Once upon a time, in a land far, far away there were sisters. These sisters had grandmothers and their mothers had grandchildren. Once a month, under the dim sky of the new moon these sisters, grandmothers, mothers and daughters would gather in a red tent for three days. In this red tent, wise stories were passed down, feet were massaged, nutritious food was communal, and women were held. Men were forbidden to enter their support was shown by providing food for the duration leaving it at the entrance and letting the women Be.

Although this may sound mythical it was very real.

Before patriarchy, our Moontime was honored, respected and recognized. We had support, herbs, rituals and traditions passed down from mother to daughter, aunt to niece and so on. Fast forward to our present year 2016 and our orientation has shifted a great deal.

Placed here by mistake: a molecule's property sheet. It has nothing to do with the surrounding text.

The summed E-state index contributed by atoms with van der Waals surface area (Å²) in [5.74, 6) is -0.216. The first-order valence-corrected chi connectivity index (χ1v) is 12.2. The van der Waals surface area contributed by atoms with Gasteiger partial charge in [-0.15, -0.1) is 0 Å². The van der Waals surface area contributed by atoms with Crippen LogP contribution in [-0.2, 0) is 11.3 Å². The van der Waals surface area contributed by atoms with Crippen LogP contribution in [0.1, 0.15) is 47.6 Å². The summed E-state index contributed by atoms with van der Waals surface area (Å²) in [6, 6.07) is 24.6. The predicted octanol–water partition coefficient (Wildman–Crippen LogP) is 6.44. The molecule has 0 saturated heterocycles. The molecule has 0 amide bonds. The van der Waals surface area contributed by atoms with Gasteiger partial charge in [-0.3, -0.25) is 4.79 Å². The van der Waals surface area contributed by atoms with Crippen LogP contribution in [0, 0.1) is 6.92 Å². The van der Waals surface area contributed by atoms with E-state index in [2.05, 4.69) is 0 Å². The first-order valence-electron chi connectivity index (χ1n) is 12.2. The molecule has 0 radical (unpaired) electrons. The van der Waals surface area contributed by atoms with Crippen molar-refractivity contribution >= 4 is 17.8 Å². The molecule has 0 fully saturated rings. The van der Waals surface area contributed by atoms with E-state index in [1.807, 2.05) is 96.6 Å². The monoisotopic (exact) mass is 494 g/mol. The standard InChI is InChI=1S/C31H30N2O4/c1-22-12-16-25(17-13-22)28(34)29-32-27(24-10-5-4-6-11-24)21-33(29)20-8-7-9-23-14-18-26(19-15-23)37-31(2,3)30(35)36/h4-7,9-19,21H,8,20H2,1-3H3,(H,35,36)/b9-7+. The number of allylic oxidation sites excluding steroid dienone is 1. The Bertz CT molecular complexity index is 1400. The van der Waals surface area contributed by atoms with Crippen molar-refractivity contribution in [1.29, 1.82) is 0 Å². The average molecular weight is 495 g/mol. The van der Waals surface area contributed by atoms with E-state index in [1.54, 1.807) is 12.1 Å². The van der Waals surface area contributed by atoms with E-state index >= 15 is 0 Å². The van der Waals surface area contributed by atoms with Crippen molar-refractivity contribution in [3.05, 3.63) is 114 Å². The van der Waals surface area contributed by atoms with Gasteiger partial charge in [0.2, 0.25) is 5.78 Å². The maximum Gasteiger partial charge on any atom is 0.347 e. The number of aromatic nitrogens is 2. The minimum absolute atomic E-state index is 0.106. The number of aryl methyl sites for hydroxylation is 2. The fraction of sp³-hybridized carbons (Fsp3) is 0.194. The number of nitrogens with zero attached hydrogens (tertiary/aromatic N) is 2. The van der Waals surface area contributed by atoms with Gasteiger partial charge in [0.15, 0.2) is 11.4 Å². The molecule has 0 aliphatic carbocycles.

Many women were taught to be ashamed of their periods or their mothers neglected to even talk about it leaving a young girl to wonder why she’s suddenly bleeding ‘down there’. It’s still normal to stare at and judge a woman for bleeding through hers pants, skirt, dress, shorts, bathing suit. Even as women, our empathy and compassion can be absent when a sister is on her Moontime and in pain because it’s such a common occurrence ‘get on with it, we all experience this!’ are conditioned ways of thinking.

More and more I have open conversations about our cycles, food and ritual around this time.

Gradually, we’re making this shift back to connecting with our bodies rhythm to the moon. There is so much beauty and insight to be gained whilst menstruating even when the pain is unbearable. Eckhart Tolle speaks about the heightened potential of enlightenment for women during menstruation and the same is believed in the tantric tradition.

This sacred gift allows us to flow with life.

On the next new moon, gather your sisters and create a moon lodge of your own, share stories, herbal remedies, and give each other foot massages. It’s our birth rite to care for one another and create community in this way.

In Tradition,

Atourina Charles


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